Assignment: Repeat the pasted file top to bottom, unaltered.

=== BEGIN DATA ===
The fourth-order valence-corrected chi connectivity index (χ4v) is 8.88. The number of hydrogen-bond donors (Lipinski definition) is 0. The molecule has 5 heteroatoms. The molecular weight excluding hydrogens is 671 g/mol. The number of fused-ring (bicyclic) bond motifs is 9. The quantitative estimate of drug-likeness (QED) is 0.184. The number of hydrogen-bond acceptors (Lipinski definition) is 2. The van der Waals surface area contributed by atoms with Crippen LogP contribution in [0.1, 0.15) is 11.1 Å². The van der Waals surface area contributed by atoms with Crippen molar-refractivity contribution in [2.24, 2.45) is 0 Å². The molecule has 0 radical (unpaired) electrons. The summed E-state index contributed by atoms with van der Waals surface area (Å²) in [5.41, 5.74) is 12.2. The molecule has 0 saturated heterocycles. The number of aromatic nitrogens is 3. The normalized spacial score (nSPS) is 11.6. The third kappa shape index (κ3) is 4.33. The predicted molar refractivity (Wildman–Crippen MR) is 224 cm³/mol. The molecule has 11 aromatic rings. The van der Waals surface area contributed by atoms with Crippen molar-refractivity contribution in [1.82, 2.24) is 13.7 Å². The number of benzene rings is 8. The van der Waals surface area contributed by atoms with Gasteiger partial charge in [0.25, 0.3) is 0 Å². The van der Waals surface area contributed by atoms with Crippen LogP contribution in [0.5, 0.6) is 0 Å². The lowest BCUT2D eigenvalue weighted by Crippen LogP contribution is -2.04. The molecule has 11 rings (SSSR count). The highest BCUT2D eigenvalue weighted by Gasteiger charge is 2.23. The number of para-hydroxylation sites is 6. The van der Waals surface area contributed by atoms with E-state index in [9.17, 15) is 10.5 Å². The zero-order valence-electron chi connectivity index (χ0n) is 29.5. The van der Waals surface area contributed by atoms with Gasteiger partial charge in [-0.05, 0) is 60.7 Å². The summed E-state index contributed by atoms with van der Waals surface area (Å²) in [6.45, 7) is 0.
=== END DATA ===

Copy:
The fourth-order valence-corrected chi connectivity index (χ4v) is 8.88. The number of hydrogen-bond donors (Lipinski definition) is 0. The molecule has 5 heteroatoms. The molecular weight excluding hydrogens is 671 g/mol. The number of fused-ring (bicyclic) bond motifs is 9. The quantitative estimate of drug-likeness (QED) is 0.184. The number of hydrogen-bond acceptors (Lipinski definition) is 2. The van der Waals surface area contributed by atoms with Crippen LogP contribution in [0.1, 0.15) is 11.1 Å². The van der Waals surface area contributed by atoms with Crippen molar-refractivity contribution in [2.24, 2.45) is 0 Å². The molecule has 0 radical (unpaired) electrons. The summed E-state index contributed by atoms with van der Waals surface area (Å²) in [5.41, 5.74) is 12.2. The molecule has 0 saturated heterocycles. The number of aromatic nitrogens is 3. The normalized spacial score (nSPS) is 11.6. The third kappa shape index (κ3) is 4.33. The predicted molar refractivity (Wildman–Crippen MR) is 224 cm³/mol. The molecule has 11 aromatic rings. The van der Waals surface area contributed by atoms with Crippen molar-refractivity contribution in [1.82, 2.24) is 13.7 Å². The number of benzene rings is 8. The van der Waals surface area contributed by atoms with Gasteiger partial charge in [0.25, 0.3) is 0 Å². The van der Waals surface area contributed by atoms with Crippen LogP contribution in [0.5, 0.6) is 0 Å². The lowest BCUT2D eigenvalue weighted by Crippen LogP contribution is -2.04. The molecule has 11 rings (SSSR count). The highest BCUT2D eigenvalue weighted by Gasteiger charge is 2.23. The number of para-hydroxylation sites is 6. The van der Waals surface area contributed by atoms with E-state index in [9.17, 15) is 10.5 Å². The zero-order valence-electron chi connectivity index (χ0n) is 29.5. The van der Waals surface area contributed by atoms with Gasteiger partial charge in [-0.05, 0) is 60.7 Å². The summed E-state index contributed by atoms with van der Waals surface area (Å²) in [6.45, 7) is 0.